The Crisis of Argentine Capitalism

The Crisis of Argentine Capitalism

The Crisis of Argentine Capitalism

The Crisis of Argentine Capitalism


At the end of World War II, Argentina was the most industrialized nation in Latin America, with a highly urbanized, literate, and pluralistic society. But over the past four decades, the country has suffered political and economic crises of increasing intensity that have stalled industrial growth, sharpened class conflict, and led to long periods of military rule. In this book, Paul Lewis attempts to explain how that happened.

Lewis begins by describing the early development of Argentine industry, from just before the turn of the century to the eve of Juan Peron's rise to power after World War II. He discusses the emergence of the new industrialists and urban workers and delineates the relationships between those classes and the traditional agrarian elites who controlled the state.

Under Peron, the country shifted from an essentially liberal strategy of development to a more corporatist approach. Whereas most writers view Peron as a pragmatist, if not opportunist, Lewis treats him as an ideologue whose views remained consistent throughout his career, and he holds Peron, along with his military colleagues, chiefly responsible for ending the evolution of Argentina's economy toward dynamic capitalism.

Lewis describes the political stalemate between Peronists and anti-Peronists from 1955 to 1987 and shows how the failure of post-Peron governments to incorporate the trade union movement into the political and economic mainstream resulted in political polarization, economic stagnation, and a growing level of violence. He then recounts Peron's triumphal return to power and the subsequent inability of his government to restore order and economic vigor through a return to corporatist measures. Finally, Lewis examines the equally disappointing failures of the succeeding military regime under General Videla and the restoration of democracy under President Raul Alfonsin to revive the free market.

By focusing on the organization, development, and political activities of pressure groups rather than on parties or governmental institutions, Lewis gets to the root causes of Argentina's instability and decline--what he calls "the politics of political stagnation." At the same time, he provides important information about Argentina's entrepreneurial classes and their relation to labor, government, the military, and foreign capital. The book is unique in the wealth of its detail and the depth of its analysis.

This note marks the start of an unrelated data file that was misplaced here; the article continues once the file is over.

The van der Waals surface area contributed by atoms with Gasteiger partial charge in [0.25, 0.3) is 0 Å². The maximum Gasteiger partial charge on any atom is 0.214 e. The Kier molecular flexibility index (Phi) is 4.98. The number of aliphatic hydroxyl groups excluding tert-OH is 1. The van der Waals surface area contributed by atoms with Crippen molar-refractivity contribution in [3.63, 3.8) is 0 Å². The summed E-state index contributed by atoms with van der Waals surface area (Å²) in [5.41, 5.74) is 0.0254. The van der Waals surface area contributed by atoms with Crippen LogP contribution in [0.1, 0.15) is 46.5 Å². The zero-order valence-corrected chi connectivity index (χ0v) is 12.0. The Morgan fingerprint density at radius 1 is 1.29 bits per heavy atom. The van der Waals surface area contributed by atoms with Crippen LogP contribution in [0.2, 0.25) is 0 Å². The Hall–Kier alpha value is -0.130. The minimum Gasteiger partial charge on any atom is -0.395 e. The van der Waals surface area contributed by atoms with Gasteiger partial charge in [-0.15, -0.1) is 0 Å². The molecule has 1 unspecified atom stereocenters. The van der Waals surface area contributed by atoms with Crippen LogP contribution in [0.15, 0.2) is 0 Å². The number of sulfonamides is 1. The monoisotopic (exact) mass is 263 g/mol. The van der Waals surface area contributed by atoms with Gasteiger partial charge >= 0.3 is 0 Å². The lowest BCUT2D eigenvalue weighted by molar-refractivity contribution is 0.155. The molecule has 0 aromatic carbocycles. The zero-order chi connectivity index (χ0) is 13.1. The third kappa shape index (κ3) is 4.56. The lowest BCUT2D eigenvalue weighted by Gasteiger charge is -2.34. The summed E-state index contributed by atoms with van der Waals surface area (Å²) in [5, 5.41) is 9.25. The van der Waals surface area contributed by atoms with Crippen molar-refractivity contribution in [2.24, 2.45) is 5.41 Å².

Since the appearance of The Crisis of Argentine Capitalism in the spring of 1990, people have asked me whether I would revise my pessimistic conclusions in light of President Carlos Menem's progress in attacking many of Argentina's deep-rooted economic problems. Like most other Argentina-watchers, I am impressed by President Menem's boldness in breaking with the past and his courage in supporting his economics ministers as they struggle for reform in the face of relentless political pressure. If ever a governing team deserved success, it is this one; and at this writing Menem's Justicialist party has just won a resounding victory in the September 1991 congressional and gubernatorial elections. The triumph coincided with a tremendous boom on the Buenos Aires stock exchange, which many believe to be an expression of public confidence in Domingo Cavallo, the economics minister. Political commentators are calling Cavallo a genius, although Menem also comes in for his share of the praise for allowing the economic program to proceed despite the approaching elections and the hysterical calls from Justicialist politicians and labor leaders for a respite. Though behind in the polls as late as July, Menem gambled, and the public repaid him with their confidence.

Elected in May 1989, Menem took office under very inauspicious circumstances. His inauguration was moved forward from December to July after rioting, looting, and bombing in Argentina's main cities convinced lame-duck president Raúl Alfonsín to surrender power early. Runaway inflation, falling production, and high unemployment combined to make Alfonsín so unpopular that when he announced a set of emergency measures at the end of May he found the country to be ungovernable. A brief postmortem on Alfonsín's administration may illustrate the lessons Menem had to learn if he was to avoid a similar fate.

When Alfonsín became president in late 1983 he faced two fundamental tasks. The first was to institutionalize democracy by making the military subordinate itself to civilian rule. Humiliated . . .

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